Marine robots could improve forecasts of European weather in the future
On Saturday 20th October the Royal Research Ship (RRS) James Cook departed on an expedition during which a new automated system of collecting climate data will be trialed. If successful, the new technology could help improve long-range European weather forecasts in the future.
A team of scientists from the National Oceanography Centre (NOC) will be on board to acquire data from an array of instruments in the Atlantic Ocean, between the west coast of Africa and the east coast of the USA. Currently data from these instruments, referred to collectively as theRAPIDarray, are gathered once every 18 months by a research ship. However, on this expedition the researchers will be testing a new system that will use marine robots to retrieve data from the instruments.
The scientific instruments that comprise the RAPID array are deployed on 'moorings', wires that extend from an anchor on the seafloor, sometimes more than 5km deep, to just below the sea-surface. A new unit, developed at the NOC's laboratories in Southampton and Liverpool, will be attached to one of these moorings to gather data from all the instruments on the wire and then transmit the data using sound signals to a marine robot called a "Wave Glider" at the sea surface, which will in turn send the data by satellite to scientists at the NOC.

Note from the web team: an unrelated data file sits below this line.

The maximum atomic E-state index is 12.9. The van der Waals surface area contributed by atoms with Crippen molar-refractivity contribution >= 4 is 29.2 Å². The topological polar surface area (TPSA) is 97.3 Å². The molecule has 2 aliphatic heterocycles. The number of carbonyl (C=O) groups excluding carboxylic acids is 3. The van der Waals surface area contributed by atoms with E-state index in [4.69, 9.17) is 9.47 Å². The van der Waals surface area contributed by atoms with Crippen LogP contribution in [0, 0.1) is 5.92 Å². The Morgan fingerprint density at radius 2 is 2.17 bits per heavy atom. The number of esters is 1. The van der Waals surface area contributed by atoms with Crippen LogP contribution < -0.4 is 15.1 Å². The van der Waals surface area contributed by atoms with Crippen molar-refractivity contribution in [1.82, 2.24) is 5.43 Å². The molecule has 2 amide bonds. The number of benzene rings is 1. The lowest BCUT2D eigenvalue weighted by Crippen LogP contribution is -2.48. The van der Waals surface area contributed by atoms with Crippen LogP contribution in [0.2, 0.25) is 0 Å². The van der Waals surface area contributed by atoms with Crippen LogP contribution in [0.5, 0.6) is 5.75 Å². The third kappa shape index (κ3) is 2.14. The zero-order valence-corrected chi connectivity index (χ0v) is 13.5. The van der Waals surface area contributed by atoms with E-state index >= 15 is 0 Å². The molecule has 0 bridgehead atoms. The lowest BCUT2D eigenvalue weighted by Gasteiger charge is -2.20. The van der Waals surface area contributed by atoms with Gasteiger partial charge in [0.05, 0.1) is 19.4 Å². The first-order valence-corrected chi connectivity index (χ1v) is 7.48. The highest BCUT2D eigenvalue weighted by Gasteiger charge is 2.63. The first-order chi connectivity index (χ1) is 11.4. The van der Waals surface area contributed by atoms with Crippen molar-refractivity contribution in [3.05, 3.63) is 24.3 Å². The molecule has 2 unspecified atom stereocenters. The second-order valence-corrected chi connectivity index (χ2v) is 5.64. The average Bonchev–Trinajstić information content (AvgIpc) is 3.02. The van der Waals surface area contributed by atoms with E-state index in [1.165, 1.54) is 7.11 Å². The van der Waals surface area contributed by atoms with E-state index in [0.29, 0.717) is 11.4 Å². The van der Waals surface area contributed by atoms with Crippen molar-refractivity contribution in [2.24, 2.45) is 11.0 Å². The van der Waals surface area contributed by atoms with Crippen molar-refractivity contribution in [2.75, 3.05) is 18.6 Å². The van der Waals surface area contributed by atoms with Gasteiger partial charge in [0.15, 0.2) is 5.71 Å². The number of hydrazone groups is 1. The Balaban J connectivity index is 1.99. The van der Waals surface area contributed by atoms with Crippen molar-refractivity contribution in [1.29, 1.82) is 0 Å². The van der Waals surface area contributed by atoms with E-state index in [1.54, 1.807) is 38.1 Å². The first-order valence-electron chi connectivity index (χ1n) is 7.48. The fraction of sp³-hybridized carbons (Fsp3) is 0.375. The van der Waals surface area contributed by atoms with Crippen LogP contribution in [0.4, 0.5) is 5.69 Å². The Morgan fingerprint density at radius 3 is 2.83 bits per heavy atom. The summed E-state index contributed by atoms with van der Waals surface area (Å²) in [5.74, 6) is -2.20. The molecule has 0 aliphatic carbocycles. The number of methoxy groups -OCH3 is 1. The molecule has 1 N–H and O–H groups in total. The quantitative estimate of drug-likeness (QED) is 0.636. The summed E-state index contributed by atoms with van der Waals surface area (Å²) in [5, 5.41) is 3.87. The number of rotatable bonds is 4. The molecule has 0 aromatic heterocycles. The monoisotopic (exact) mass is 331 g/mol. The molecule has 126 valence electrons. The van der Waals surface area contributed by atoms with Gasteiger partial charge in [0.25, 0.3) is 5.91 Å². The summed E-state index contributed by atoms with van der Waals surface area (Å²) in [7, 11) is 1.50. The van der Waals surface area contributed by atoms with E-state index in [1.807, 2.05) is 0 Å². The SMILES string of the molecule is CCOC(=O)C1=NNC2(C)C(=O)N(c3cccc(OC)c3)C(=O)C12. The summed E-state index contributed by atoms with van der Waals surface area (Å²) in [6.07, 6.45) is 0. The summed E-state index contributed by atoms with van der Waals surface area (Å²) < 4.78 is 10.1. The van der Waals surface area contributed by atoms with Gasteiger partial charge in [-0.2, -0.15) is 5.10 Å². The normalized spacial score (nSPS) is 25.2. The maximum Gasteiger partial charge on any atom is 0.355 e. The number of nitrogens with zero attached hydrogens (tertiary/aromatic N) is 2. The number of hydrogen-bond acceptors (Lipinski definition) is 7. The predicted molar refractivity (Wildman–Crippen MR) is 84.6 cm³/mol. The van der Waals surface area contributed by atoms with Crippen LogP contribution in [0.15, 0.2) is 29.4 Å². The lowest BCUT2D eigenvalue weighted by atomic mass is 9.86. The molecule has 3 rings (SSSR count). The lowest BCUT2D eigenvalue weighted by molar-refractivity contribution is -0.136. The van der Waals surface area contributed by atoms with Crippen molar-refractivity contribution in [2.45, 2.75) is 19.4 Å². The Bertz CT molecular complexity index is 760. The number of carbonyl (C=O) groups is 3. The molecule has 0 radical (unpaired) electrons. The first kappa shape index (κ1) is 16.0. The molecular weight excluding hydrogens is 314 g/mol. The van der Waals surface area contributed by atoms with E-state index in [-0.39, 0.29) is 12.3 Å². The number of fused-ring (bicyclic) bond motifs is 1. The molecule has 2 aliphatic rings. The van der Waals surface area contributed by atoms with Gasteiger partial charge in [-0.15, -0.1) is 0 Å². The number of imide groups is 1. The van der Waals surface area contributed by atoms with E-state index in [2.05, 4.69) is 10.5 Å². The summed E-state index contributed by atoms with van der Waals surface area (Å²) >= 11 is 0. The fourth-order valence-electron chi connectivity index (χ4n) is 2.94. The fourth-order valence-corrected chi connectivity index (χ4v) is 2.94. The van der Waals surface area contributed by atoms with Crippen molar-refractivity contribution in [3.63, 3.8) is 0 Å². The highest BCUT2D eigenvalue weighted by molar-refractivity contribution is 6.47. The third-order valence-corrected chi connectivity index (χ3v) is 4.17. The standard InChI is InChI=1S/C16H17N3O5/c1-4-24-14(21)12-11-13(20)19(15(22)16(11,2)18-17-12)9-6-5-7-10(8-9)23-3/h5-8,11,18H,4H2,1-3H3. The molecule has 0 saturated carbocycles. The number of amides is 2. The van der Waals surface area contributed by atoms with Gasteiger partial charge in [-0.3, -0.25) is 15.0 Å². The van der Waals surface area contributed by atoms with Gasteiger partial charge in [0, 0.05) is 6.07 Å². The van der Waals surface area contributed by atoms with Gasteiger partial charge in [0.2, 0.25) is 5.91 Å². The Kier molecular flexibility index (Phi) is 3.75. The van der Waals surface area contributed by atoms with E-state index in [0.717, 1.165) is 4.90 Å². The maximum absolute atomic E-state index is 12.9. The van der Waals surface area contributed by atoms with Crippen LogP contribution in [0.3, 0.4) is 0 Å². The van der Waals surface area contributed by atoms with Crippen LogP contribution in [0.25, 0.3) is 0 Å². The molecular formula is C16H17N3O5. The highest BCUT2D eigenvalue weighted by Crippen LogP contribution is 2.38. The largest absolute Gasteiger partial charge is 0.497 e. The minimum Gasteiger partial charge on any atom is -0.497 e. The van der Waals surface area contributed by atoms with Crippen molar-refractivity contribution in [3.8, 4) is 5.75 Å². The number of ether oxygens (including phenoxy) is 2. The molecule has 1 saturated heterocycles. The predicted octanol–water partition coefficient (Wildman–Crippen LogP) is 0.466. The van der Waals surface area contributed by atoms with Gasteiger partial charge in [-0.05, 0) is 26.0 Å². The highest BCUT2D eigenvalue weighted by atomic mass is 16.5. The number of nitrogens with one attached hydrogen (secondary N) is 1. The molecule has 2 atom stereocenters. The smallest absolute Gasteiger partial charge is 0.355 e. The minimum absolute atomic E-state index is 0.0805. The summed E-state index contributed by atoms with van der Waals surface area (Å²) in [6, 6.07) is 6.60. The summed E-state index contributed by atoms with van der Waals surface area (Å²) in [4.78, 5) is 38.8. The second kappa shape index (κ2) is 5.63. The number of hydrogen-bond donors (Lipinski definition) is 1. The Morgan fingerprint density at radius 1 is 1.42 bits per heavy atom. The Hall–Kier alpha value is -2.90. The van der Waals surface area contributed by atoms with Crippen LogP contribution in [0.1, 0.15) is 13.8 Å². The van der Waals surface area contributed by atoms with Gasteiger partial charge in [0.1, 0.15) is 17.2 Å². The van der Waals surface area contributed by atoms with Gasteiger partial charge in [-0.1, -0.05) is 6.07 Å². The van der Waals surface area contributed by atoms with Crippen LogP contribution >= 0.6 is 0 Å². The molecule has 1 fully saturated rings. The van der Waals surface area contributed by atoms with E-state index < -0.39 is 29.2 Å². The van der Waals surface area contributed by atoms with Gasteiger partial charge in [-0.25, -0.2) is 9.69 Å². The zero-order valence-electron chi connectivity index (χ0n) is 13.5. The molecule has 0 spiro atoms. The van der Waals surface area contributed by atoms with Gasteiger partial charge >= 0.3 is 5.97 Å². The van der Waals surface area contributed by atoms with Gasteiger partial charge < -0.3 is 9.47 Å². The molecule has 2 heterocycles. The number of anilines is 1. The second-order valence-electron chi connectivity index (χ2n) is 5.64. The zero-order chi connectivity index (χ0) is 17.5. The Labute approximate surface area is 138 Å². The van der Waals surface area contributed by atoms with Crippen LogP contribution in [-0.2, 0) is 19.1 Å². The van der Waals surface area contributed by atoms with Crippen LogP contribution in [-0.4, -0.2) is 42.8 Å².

"This new system will enable us to get data that could in the future improve seasonal weather forecasts for Europe", says project scientist Darren Rayner from the NOC. "The system has successfully completed a short trial in water 600m deep, but an 18-month deployment in water 4,000m deep is a much tougher test"
Currently more than 200 instruments are in the water gathering data on the temperature, salinity and flow rate of a system of ocean currents sometimes described as the 'Atlantic conveyor belt', or the Atlantic Meridional Overturning Circulation (AMOC). AMOC is responsible for the transfer of large volumes of heat from the tropics to northwest Europe, keeping its climate relatively mild. The energy involved in this heat transfer is equivalent to 35,000 times the average rate of electricity consumption in the UK or about one million times the output of an average UK nuclear power station.
The RAPID programme has been studying the AMOC for over a decade, during which it has made a number of surprising and important findings. In 2009–10 a slow-down of the AMOC caused sea levels in New York to rise by 13cm, leading to widespread flooding and erosion on a scale similar to a hurricane. RAPID data assimilated into climate models might also provide early warnings of extreme seasonal weather, such as the cold UK winters of 2009 and 2010. The NOC team have estimated that the AMOC has declined by 15% since measurements began in 2004, which has important implications for the world's climate. Recent studies have indicated that this decline could also be one cause of the 'cold blob' – an area of the North Atlantic that is colder than the surrounding ocean.
RAPID started in 2004 as a collaborative project between Natural Environment Research Council (NERC) in the UK, and the National Science Federation as well as the National Oceanic and Atmospheric Administration (NOAA) in the US. The project is set to continue acquiring data, as its NERC funding has been extended until 2020.